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“My path and dedication in the music industry is no different to a man’s”

‘Throughout my career I have been referred to as a “female dj” or “female producer” which I’ve never understood; “female” isn’t a genre or a sub category.’ Says Kayper.

How easy is it to get into the industry compared to when you started?

Technology is the main reason why it is easier to break into the industry now more so than ever before. 

If you have a laptop (which most people do), then you have the most basic equipment needed to either be a producer or a DJ.

When I started in this industry, DJing was an expensive hobby to have. You needed to buy two turntables, a mixer, wires, an amp, speakers and of course build up a vinyl collection. Today, all you need is a laptop and DJ software as a very basic setup to start on.

However, I believe, to be successful, you still need raw talent, an ear for music and the ability to read a crowd.  That’s not something you can download off of the internet, it’s a skill you hone with practice and dedication.

What does gender representation look like across the industry?

There are obviously more men in the industry than women. That’s a fact.

Do you think males and females are treated equally in the industry, why?

There is an inherent inequality within the music industry and a lot of times I feel that this results from male insecurities of not believing or respecting the fact that a woman can do something equally as good or better than a man can.

It’s something that I think some men are programmed to think like and although I believe the attitudes are changing, they are not changing rapidly enough.

Throughout my career I have been referred to as a “female dj” or “female producer” which is something I have never quite understood. “Female” isn’t a genre or a sub category as much as “Male” isn’t. To me, whenever I hear the qualifier term “female” being used to describe what I do, I find it offensive, especially because my path and dedication to becoming successful within the music industry is no different from what any male dj/ producer has taken.

What is your biggest tip on getting into the industry?

Be specific with what you want to do and be exemplary. Study your idols and find a mentor.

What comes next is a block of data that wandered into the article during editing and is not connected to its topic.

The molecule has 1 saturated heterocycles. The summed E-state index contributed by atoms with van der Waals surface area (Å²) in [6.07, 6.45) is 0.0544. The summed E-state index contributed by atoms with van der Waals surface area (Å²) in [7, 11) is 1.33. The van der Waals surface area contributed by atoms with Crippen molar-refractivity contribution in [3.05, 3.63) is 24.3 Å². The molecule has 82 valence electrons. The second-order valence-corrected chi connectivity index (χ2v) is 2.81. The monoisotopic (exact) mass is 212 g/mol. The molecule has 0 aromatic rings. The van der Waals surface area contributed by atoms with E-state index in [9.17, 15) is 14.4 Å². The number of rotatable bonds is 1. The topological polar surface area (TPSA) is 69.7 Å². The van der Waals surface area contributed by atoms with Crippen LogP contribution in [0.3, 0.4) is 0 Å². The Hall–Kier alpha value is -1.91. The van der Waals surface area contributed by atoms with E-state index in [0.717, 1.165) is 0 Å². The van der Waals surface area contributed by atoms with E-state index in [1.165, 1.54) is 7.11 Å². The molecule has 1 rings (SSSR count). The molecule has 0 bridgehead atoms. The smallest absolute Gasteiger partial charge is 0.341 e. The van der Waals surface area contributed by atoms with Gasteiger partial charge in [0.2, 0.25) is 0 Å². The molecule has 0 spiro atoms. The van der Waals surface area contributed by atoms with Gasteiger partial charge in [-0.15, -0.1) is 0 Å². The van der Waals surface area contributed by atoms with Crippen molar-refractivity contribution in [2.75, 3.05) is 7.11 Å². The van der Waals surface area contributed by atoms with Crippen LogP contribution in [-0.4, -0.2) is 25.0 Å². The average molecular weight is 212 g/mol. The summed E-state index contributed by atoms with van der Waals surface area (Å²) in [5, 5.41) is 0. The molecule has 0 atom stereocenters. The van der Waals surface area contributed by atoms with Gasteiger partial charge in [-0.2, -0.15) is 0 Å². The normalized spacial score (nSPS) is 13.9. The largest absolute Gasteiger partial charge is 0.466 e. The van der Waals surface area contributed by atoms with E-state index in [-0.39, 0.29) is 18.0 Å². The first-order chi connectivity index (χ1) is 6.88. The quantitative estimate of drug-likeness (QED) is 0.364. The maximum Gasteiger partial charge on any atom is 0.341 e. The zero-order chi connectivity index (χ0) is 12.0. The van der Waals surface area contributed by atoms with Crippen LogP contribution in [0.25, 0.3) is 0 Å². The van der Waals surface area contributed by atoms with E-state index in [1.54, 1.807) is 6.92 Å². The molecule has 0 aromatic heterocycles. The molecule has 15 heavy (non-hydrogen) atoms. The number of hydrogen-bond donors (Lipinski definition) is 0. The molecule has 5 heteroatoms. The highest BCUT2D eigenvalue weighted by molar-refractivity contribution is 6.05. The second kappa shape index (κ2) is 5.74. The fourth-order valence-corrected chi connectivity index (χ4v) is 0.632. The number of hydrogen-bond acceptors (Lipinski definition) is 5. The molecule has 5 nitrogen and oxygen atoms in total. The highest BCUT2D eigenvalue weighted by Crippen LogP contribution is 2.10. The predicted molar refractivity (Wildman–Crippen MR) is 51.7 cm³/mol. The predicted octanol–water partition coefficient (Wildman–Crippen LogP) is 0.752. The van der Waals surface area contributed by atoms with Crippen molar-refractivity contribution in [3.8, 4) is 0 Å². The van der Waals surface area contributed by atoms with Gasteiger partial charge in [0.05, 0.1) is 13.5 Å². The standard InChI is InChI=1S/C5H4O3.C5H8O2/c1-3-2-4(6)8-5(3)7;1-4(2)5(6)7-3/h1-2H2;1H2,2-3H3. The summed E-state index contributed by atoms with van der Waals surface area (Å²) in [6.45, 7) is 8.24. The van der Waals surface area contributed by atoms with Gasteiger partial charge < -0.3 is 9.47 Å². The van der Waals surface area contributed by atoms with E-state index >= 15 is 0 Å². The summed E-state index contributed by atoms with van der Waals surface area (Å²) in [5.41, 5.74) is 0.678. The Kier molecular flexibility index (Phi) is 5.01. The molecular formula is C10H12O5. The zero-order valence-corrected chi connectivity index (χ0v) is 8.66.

What is the benefit of going to university or college to get into this industry?

You learn how to meet people, network and have the opportunity to build a following. It also helps to get a qualification that you can fall back on.

What are the perks of your job?

I get to be my own boss and make my own schedule. I also get to travel and make friends all over the world. 

Do you feel pressured to keep innovating, and if so how?

I wouldn’t say I ever feel pressured to keep innovating. I really believe innovation is part of what comes with being an artist especially if you want to have longevity in the music industry.

Staying on top of new technology and music trends has always been something I have been interested in because it challenges me to learn new things, it keeps me on my toes and helps me improve my skills in the long run. 

You are obviously a role model to many. What is your message to younger people?

Practice makes perfect and perfection takes time. Hone in on your skill and above all, make sure you stay humble and be a good person. These are the things that you will be remembered for in the end.

What support did you have getting into the industry? (such as finance, family, friends, location, industry connections)

Although my parents were not so supportive of me becoming a DJ in the early days, I still had the support of my older brother who bought me my first turntable and would also help me buy records sometimes. He would also take me to my gigs when I started djing in clubs because I wasn’t old enough to get in on my own and had to have an adult to chaperone me.

I also had two cousins who were DJ’s in the early 90’s and they really encouraged me to keep practicing when they realised I was serious about becoming a DJ and would lend me their scratch battle videos so I could watch and learn.

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